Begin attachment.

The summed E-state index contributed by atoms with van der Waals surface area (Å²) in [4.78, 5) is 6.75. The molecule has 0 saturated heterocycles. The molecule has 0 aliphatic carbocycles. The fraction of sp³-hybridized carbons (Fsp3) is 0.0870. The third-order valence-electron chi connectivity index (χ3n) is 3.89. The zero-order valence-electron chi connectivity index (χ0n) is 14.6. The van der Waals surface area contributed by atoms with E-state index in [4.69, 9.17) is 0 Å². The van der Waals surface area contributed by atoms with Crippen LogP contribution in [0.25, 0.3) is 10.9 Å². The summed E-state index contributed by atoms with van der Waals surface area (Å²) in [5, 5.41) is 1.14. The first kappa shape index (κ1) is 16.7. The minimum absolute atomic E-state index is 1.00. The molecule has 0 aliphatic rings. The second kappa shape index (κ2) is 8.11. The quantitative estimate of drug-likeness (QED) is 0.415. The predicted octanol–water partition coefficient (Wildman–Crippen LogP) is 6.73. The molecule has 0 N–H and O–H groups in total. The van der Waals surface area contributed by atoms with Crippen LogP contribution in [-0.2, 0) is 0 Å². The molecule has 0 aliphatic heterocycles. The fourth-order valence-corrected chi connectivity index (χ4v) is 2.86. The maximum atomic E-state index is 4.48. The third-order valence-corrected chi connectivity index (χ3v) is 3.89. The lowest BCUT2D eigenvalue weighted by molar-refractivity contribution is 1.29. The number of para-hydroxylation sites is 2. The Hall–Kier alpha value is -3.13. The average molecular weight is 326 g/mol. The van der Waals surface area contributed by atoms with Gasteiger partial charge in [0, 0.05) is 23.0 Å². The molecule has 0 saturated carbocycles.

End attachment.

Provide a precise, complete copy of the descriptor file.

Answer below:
The summed E-state index contributed by atoms with van der Waals surface area (Å²) in [4.78, 5) is 6.75. The molecule has 0 saturated heterocycles. The molecule has 0 aliphatic carbocycles. The fraction of sp³-hybridized carbons (Fsp3) is 0.0870. The third-order valence-electron chi connectivity index (χ3n) is 3.89. The zero-order valence-electron chi connectivity index (χ0n) is 14.6. The van der Waals surface area contributed by atoms with E-state index in [4.69, 9.17) is 0 Å². The van der Waals surface area contributed by atoms with Crippen LogP contribution in [0.25, 0.3) is 10.9 Å². The summed E-state index contributed by atoms with van der Waals surface area (Å²) in [5, 5.41) is 1.14. The first kappa shape index (κ1) is 16.7. The minimum absolute atomic E-state index is 1.00. The molecule has 0 aliphatic rings. The second kappa shape index (κ2) is 8.11. The quantitative estimate of drug-likeness (QED) is 0.415. The predicted octanol–water partition coefficient (Wildman–Crippen LogP) is 6.73. The molecule has 0 N–H and O–H groups in total. The van der Waals surface area contributed by atoms with Crippen LogP contribution in [-0.2, 0) is 0 Å². The molecule has 0 aliphatic heterocycles. The fourth-order valence-corrected chi connectivity index (χ4v) is 2.86. The maximum atomic E-state index is 4.48. The third-order valence-corrected chi connectivity index (χ3v) is 3.89. The lowest BCUT2D eigenvalue weighted by molar-refractivity contribution is 1.29. The number of para-hydroxylation sites is 2. The Hall–Kier alpha value is -3.13. The average molecular weight is 326 g/mol. The van der Waals surface area contributed by atoms with Gasteiger partial charge in [0, 0.05) is 23.0 Å². The molecule has 0 saturated carbocycles.